Another excuse I’m tired of mouthing is that no one cares about the writing. This is a lie, a few Nigerians care, and the writing in itself is not for the government to act upon or the people to ride on to a revolution. The president already has an ear infection and the people are too battered to lift a finger, so these channels are shut. We, as writers, remain, whether we recognise it or not, the conscience of the society, we owe it to posterity to speak out, to hammer and shame essences of a maddening crowd. For me, it’s like a call, an addiction. So far, I have sounded so angry it’s sometimes misconstrued as acidic and vengefully confrontational. No sir, it’s not true; what I do when I ramble, to paraphrase Marshall, is not a missile against any government, religion or people; it’s charged against evil, inefficiency and bullshit.

Talking about bullshit, last week, a poor woman was killed in Kano for blasphemy against Islam. The earlier report was that she was beheaded, and she might have been beheaded. Beheaded or not, no one deserves to die for any useless blasphemy. There’s no crime of blasphemy in our constitution. Muslims have come on social media to condemn the barbaric killing and deny such barbarism is supported in the Quran. I don’t care whether it’s sanctioned in the Quran or not. As far as Nigeria being a secular federation is concerned, no holy book is superior to the constitution. If you don’t believe this then you are the problem of Nigeria. And there are many of you and God will punish you accordingly because it’s people like you who have caused so much bloodshed since 1914.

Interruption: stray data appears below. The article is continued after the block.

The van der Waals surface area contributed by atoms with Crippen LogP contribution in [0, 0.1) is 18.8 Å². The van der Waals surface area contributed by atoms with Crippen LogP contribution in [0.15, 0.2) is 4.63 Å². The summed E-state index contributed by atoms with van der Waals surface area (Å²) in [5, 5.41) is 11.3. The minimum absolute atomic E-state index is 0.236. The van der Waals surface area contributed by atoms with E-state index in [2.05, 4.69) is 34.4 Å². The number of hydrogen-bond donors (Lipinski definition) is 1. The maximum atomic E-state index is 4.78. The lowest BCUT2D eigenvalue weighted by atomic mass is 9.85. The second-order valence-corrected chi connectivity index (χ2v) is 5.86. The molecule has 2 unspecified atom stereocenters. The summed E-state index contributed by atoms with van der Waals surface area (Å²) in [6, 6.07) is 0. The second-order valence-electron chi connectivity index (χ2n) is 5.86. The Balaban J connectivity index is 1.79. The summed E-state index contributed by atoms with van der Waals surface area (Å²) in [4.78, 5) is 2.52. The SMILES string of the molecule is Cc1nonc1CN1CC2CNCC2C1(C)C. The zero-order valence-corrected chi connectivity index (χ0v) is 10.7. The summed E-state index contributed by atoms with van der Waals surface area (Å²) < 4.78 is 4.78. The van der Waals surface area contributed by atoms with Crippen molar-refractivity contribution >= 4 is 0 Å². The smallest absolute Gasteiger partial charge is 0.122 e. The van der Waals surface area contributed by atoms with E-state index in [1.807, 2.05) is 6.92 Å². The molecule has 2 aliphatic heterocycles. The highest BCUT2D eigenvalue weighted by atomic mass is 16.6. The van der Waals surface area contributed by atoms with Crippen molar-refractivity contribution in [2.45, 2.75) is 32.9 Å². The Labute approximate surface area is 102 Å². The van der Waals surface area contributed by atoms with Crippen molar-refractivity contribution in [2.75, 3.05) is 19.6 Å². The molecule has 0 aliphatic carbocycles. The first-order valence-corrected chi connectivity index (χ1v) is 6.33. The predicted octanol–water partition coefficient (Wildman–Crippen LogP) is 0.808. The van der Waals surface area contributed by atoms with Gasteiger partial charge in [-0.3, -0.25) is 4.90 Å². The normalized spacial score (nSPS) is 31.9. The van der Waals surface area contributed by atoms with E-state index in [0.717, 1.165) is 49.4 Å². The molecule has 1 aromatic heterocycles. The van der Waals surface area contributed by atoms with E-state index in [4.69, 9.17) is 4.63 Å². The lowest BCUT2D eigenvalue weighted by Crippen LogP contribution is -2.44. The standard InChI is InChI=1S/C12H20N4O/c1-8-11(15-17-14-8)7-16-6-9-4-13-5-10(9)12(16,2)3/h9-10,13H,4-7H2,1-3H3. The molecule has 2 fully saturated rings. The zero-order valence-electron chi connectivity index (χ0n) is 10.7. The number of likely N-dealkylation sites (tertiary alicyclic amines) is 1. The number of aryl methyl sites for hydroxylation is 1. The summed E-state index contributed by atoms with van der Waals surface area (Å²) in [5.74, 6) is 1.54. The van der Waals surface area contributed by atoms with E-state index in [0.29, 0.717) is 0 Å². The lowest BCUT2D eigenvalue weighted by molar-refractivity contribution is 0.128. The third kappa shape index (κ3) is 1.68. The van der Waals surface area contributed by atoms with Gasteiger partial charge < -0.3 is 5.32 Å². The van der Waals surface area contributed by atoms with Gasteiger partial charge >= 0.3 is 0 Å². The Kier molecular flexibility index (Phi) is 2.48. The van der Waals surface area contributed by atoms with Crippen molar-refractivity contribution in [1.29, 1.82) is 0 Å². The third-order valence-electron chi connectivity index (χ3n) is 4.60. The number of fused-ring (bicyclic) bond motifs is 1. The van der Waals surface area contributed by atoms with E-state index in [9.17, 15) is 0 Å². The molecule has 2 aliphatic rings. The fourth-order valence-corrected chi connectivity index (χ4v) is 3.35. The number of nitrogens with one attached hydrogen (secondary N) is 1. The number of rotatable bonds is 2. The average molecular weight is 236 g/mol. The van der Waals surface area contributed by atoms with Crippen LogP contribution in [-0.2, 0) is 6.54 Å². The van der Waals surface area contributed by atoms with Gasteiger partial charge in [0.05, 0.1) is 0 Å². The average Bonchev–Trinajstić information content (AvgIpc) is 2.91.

This is the major crime of Nigeria, killing Nigerians. The government and Nigerians have been competing on who will kill more Nigerians. From Zaria to Onitsha to Asaba to Benue, to Taraba, to the Niger Delta, to Kano, the government have killed protesters wherever they see them, and evil Nigerians have killed Nigerians for grazing land, resource control, reprisal and blasphemy.

I will not be drawn into looking at these killings in general. I will remain on the case of Mrs Bridget Agbahime, being more direct, trying to understand one murder, using it as a tripod to all the senseless waste of lives that has been our favourite pastime here. Bridget was killed because of religion in Kano. Kano has been historically notorious for religious intolerance, always on the lookout to behead people for blasphemy. Most of these people they kill go unnoticed by the press. George Akaluka was beheaded in 1995, he was lucky to get press attention but nothing came out of it. Bridget is luckier that something came out of it. Two people have been “arrested”, but the whole process is a shame, exposing a handful of issues.

1, the police are useless. For hours the body of Bridget was battered and the police could not as much as fire a tear gas.

2, the police acted because there was an outcry on social media which drew politicians and forced their hand.

3, this is yet another incidence the police were on their bed until dragged to act by public dissatisfaction. Remember Ese Oruru saga where the police of the Federal Republic of Nigeria waited for the order of an emir before acting! The police have succeeded in saying, Kill whoever you wish to kill, break as many laws as you can, as long as there is no outcry, we will not do anything.

4, the police are useless. I think I have said this before but I will say it again. They are useless, useless, useless and the ruling class is happy with this status quo.